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EXCLUSIVE: The ghosts of Russian President Vladimir Putin’s brutal past have emerged amid his deadly war in Ukraine as a group of Chechen fighters now looks to establish their own stake in the fight.
“This is a repetition of the tragedy in Chechnya,” Islam Belokiev, spokesman for the Sheikh Mansur Battalion, told Fox News Digital in an exclusive interview. “In every Ukrainian today, I see that Chechen woman, Chechen man, Chechen children.”
Belokiev, born in 1989, grew up amid a series of brutal civil wars in one of Russia’s most southern republics and recalled the destruction he and the children of his generation knew until he left Chechnya in 2004.
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“When I was coming here from Poland, I saw a group of children from an orphanage who were crossing the Ukrainian-Polish border. This moved me very much,” he said in an interview translated with the help of the Ukrainian Frontline Media Platform. “And then I remembered those children who also fled from Chechnya and were looking for some kind of safe haven.”
Back-to-back wars broke out in Chechnya after the fall of the Soviet Union in 1991, followed by a push for independence from Moscow by the Chechen Republic of Ichkeria.
Chechen resistance to Russian rule dates back centuries and a deadly war raged from 1994 to 1996 before a peace treaty was signed by then-Russian President Boris Yeltsin and broad autonomy was granted.
But by 1999, Putin, after taking up the post as Russian prime minster, voided the treaty and launched a decades-long military campaign in the southern republic.
An estimated 160,000 civilians were killed in both campaigns, though exact figures remain unclear and Belokiev said Chechen resistance fighters believe the number of causalities from both wars to be closer to 300,000.
“We are a small [region],” he said, noting that no one went unharmed during the decades of war with Moscow. “We, practically, do not have a single family where there is no one who died or did not take part.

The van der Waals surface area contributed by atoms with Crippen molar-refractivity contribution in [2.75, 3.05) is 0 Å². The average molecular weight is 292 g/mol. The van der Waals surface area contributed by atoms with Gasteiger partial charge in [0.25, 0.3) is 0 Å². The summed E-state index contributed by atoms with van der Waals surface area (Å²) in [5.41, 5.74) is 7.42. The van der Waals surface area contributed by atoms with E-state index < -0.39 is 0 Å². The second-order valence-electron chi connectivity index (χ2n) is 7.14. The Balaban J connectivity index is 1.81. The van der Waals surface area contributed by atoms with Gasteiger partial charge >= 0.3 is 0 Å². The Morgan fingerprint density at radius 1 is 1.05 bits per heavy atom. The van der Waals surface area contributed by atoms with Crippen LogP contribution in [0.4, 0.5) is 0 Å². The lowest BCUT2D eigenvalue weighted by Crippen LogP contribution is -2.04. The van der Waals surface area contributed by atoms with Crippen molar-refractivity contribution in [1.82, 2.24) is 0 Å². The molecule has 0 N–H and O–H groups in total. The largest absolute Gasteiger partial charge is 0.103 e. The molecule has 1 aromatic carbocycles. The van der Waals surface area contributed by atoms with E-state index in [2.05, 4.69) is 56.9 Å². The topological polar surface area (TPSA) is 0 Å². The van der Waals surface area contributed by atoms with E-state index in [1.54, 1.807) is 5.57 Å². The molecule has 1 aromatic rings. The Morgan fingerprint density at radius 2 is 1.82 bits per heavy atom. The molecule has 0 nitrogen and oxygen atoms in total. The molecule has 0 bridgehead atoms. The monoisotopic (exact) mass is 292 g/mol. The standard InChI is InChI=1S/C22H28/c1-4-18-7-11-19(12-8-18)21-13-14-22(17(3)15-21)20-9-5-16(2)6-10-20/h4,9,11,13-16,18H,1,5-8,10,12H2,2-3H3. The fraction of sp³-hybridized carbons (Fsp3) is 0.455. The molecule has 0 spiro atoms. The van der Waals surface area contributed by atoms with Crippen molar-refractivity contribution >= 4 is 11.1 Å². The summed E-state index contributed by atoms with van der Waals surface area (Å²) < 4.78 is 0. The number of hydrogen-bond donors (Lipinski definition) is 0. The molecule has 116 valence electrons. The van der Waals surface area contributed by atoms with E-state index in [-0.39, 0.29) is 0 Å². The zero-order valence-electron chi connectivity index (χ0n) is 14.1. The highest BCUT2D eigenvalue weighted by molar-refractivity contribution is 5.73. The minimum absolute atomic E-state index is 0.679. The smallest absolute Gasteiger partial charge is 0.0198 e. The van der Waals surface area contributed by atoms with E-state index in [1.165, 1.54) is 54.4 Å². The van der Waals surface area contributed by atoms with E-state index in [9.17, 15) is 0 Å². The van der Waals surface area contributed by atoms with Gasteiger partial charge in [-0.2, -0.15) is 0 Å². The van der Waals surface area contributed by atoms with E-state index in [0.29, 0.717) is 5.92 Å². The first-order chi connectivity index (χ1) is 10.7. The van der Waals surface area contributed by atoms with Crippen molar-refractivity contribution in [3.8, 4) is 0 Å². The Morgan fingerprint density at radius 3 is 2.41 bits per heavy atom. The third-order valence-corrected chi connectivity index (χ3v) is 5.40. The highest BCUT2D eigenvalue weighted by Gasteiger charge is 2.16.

“This is a repetition of that tragedy,” he said in reference to Putin’s “special military operation” in Ukraine. “And therefore, I consider it my duty to be here.”
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The volunteer battalion has been in Ukraine since 2014 and Belokiev joined the fight following Russia’s second invasion in February.
The Chechen battalion, which allegedly has as many as 800 volunteer soldiers, has said it has a plot to use Putin’s latest war to its advantage.
“Russia is brandishing a nuclear baton and threatening the whole world with it,” Belokiev said. “And Chechnya, in fact, the entire North Caucasus, is the Achilles’ heel of the Russian Federation.”
The battalion’s spokesman argued that Chechnya is already Russia’s “weak point” and it behooves Ukraine and Western nations to throw their weight behind the resistance amid Putin’s war.
“If Chechnya becomes independent today and the Chechens are able to defend their freedom, this will weaken Russia,” he claimed.
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Belokiev announced a plan last week that could force Russia to divert forces from Ukraine by launching a new offensive in Chechnya – creating a second war front for Putin to grapple with.
But there is a major caveat that the spokesman admitted has fallen on “deaf” government ears – the Chechen resistance forces want “political, military and informational support” from developed nations.
“We know where bases are located, how many people are there, routes and so on,” he said, explaining they have been working with locals to identify troop movements to form their strategy. “We need weapons with which we can fight.”
The group is also calling for “political support” and the “recognition of political sovereignty and the independence of the Republic of Ichkeria” – which refers to the secessionist government in Chechnya.
“If Russia has the audacity to recognize the illegitimate Donetsk People’s Republic (DPR) and Luhansk People’s Republic (LPR) and seize the territories of other countries, then Ukraine has every right – and I consider it politically expedient – to recognize a legitimate Republic of Ichkeria,” he added.
Belokiev, whose family went into hiding following Russia’s invasion of Ukraine, said the battalion is already in talks with officials from the Ukrainian government and security services, though Fox News could not independently verify this.
Despite Belokiev’s determination to reignite the fight for independence by relying on local populations, one expert thinks this will be easier said than done.
Theodore Karasik, who reported on the Chechen wars in the ’90s and serves as a fellow specializing in Russian and Middle Eastern Affairs with the Jamestown Foundation, said resistance fighters will be hard-pressed to find widespread dissent in Chechnya against the current leader, Ramzan Kadyrov.
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“After Russia conquered Grozny – in the matter that it does, through meat-grinder warfare – [Moscow was] able to come to a deal with the Kadyrov clan,” he explained. “Kadyrov has controlled the republic for years, and any vestige of this type of thinking was long ago cast away.”
Karasik explained that following the war, the Putin-backed Chechen leadership brutally cracked down on dissent in an attempt to stamp out calls for independence and told Fox News Digital, “You still find police wrapping people up” who oppose Moscow rule.
The Chechen fighter said he and his battalion will keep defending Ukrainian sovereignty for as long as it takes, but they maintain hope that one day soon they will also be fighting for Chechen independence.